Global food prices fear as Ukrainian farmers forced to cut plantings | Ukraine

The Russian invasion of Ukraine is leading to a dramatic drop in crops planted by the country’s farmers this spring, amid fears for domestic and international food security.

Known for its fertile soils, Ukraine is a major exporter of wheat, barley, sunflower and maize, particularly to North Africa.

However, farmers and analysts told the Guardian that planting, harvesting and exporting have all been disrupted by a lack of fertiliser, low or no fuel supplies for tractors, port closures and the military activity.

At least a third of the land normally used for spring crops such as corn and sunflowers is unlikely to be planted. In addition, a third of the normal wheat crop from the crop planted last fall could be lost.

A small amount of stored wheat would be exported by rail and road via Poland and Romania, but this is a “tiny fraction” of what is normally exported via the Black Sea ports of Odessa and Romania. Mykolaiv before the invasion, analysts said.

Ukrainian officials said other export routes via the Danube, railways and road are limited by inadequate facilities and, in the case of railways, the difference in track width and stock between Europe and Ukraine.

Analysts say only a “tiny fraction” of the wheat normally exported via Odessa and Mykolaiv leaves the country. Photography: Vincent Mundy/Bloomberg/Getty Images

“I think we’re looking at potentially several months [after a cessation of the war] before export levels can return to normal,” said Mike Lee, who runs the Black Sea Crop Forecasts service. He said ships could struggle to get insurance cover and clearance to re-enter Black Sea ports, as mines also need to be cleared.

World grain prices hit a new all-time high in February due to the disruption in exports. The World Food Programme, the UN agency that provides emergency supplies to countries in conflict or experiencing natural disasters such as famines, said this week that the rising cost of food already means that she reduced the rations.

While most Ukrainian wheat is sown in autumn, other crops, including corn and sunflower, are sown in spring over the next few weeks.

Serhiy Ivaschuk operates a mixed dairy and arable farm with just under 7,000 hectares (17,300 acres) in western Ukraine in the Khmelnytskyi region, 350 km southwest of kyiv. He said there were no hostilities in his area, but sowing had been slowed down this year as he had lost workers and agricultural vehicles to the Ukrainian army.

“Our own agricultural inputs are more or less sufficient for now and diesel stocks should be sufficient for sowing. We risk running out of seeds, fertilizers and phytosanitary products.

“Before the war started, we had made several prepayments for supplies from our lines of credit. However, logistics and supply chains are now interrupted, so our suppliers cannot supply us with inputs,” he said.

Ivaschuk said he had maize and wheat in stock ready to sell, but was unable to export it due to logistical restrictions on using the railroad as his crops were normally sent across the Polish border by rail.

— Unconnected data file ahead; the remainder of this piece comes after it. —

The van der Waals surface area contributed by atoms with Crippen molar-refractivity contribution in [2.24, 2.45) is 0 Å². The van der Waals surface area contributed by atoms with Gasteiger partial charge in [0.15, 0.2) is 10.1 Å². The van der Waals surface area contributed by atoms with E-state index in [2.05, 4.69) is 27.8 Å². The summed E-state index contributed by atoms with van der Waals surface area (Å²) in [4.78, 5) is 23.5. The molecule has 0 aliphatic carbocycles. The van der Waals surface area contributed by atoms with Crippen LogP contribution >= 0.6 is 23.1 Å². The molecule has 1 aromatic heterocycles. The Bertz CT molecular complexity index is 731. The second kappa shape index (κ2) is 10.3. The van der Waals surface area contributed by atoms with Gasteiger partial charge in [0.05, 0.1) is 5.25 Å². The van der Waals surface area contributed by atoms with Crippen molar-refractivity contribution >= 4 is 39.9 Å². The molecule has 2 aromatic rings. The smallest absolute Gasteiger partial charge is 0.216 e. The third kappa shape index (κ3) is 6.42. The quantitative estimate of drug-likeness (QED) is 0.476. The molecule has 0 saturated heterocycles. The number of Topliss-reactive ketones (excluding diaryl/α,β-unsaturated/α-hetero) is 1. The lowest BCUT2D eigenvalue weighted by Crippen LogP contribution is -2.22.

Restrictions on the sale of stored wheat are not just a threat to global food security, said Andrii Dykun, chairman of Ukraine’s Agricultural Council, which represents about 1,000 farmers across the country.

“In a few months there will be a new harvest, so where are we going to store it? Farmers also need money for fuel and fertilizer,” he said, adding that the price of diesel had doubled since the start of the war.


Ukraine gets most of its diesel supplies from Belarus and Russia, Dykun said, but was now trying to find other sources in Europe.

The Ukrainian Agribusiness Club (UCAB), one of the country’s largest agricultural associations, said farmers facing shortages of fertilizers, seeds and crop protection products risked lower yields.

He estimates that about a third of the area normally used for spring crops could remain unsown this year. The wheat crop sown last fall had favorable weather conditions over the winter, but about 40% of it is in areas where hostilities are active.

Svetlana Lytvyn, UCAB analyst, said: “If we make the pessimistic assumption that it is not possible to harvest these crops, Ukrainian farmers will receive 19 million tonnes of grain instead of 32 million tonnes . [based on average recent yields] when they start harvesting in July.

Sugar beet seeds, March 2022 in Humnyska, Ukraine.  Russia's invasion of Ukraine delayed seed deliveries and created shortages of fuel, fertilizer and other supplies.
Sugar beet seeds, March 2022 in Humnyska, Ukraine. Russia’s invasion of Ukraine delayed seed deliveries and created shortages of fuel, fertilizer and other supplies. Photography: Joe Raedle/Getty Images

In western Ukraine, another farmer who co-manages a 2,000-hectare (4,940-acre) farm near the city of Lviv, said he had started planting peas and wheat, but they currently intended to sow “about two-thirds of what we planned a month ago”.

“Cash flow and inputs are very tight right now with suppliers demanding prepayment for supply versus credit last season,” he said, adding farms in the east would likely plant even less. due to more logistical difficulties, military occupation and mined areas. .

In northern and eastern Ukraine, many farmers had tanks, military machines and even missiles on their land. Some described Russian soldiers occupying their farms and taking away food and equipment.

“They are afraid to go to the fields,” Dykun said, adding that “it looks like they [the Russian military] want to destroy our agricultural industry.

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